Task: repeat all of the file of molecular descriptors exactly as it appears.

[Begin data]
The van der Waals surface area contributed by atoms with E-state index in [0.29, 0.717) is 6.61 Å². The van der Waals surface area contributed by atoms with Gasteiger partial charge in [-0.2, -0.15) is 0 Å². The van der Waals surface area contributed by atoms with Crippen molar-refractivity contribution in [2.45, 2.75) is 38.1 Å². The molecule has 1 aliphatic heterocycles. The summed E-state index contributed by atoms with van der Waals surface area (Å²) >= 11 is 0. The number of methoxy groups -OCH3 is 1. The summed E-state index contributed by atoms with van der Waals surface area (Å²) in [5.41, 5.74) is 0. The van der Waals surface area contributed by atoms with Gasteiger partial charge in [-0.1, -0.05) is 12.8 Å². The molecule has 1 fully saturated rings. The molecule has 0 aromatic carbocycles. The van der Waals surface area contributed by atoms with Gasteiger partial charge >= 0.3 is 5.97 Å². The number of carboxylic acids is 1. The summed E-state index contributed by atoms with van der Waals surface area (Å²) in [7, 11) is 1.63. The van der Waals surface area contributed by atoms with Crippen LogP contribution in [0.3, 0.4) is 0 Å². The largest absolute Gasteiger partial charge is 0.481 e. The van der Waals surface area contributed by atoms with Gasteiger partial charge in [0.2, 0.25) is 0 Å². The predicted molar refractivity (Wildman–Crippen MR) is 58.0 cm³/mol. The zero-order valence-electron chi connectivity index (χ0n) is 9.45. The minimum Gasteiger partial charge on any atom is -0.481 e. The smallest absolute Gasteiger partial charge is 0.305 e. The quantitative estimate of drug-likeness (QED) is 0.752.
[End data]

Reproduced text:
The van der Waals surface area contributed by atoms with E-state index in [0.29, 0.717) is 6.61 Å². The van der Waals surface area contributed by atoms with Gasteiger partial charge in [-0.2, -0.15) is 0 Å². The van der Waals surface area contributed by atoms with Crippen molar-refractivity contribution in [2.45, 2.75) is 38.1 Å². The molecule has 1 aliphatic heterocycles. The summed E-state index contributed by atoms with van der Waals surface area (Å²) >= 11 is 0. The number of methoxy groups -OCH3 is 1. The summed E-state index contributed by atoms with van der Waals surface area (Å²) in [5.41, 5.74) is 0. The van der Waals surface area contributed by atoms with Gasteiger partial charge in [-0.1, -0.05) is 12.8 Å². The molecule has 1 fully saturated rings. The molecule has 0 aromatic carbocycles. The van der Waals surface area contributed by atoms with Gasteiger partial charge >= 0.3 is 5.97 Å². The number of carboxylic acids is 1. The summed E-state index contributed by atoms with van der Waals surface area (Å²) in [7, 11) is 1.63. The van der Waals surface area contributed by atoms with Crippen LogP contribution in [0.3, 0.4) is 0 Å². The largest absolute Gasteiger partial charge is 0.481 e. The van der Waals surface area contributed by atoms with Gasteiger partial charge in [0.2, 0.25) is 0 Å². The predicted molar refractivity (Wildman–Crippen MR) is 58.0 cm³/mol. The zero-order valence-electron chi connectivity index (χ0n) is 9.45. The minimum Gasteiger partial charge on any atom is -0.481 e. The smallest absolute Gasteiger partial charge is 0.305 e. The quantitative estimate of drug-likeness (QED) is 0.752.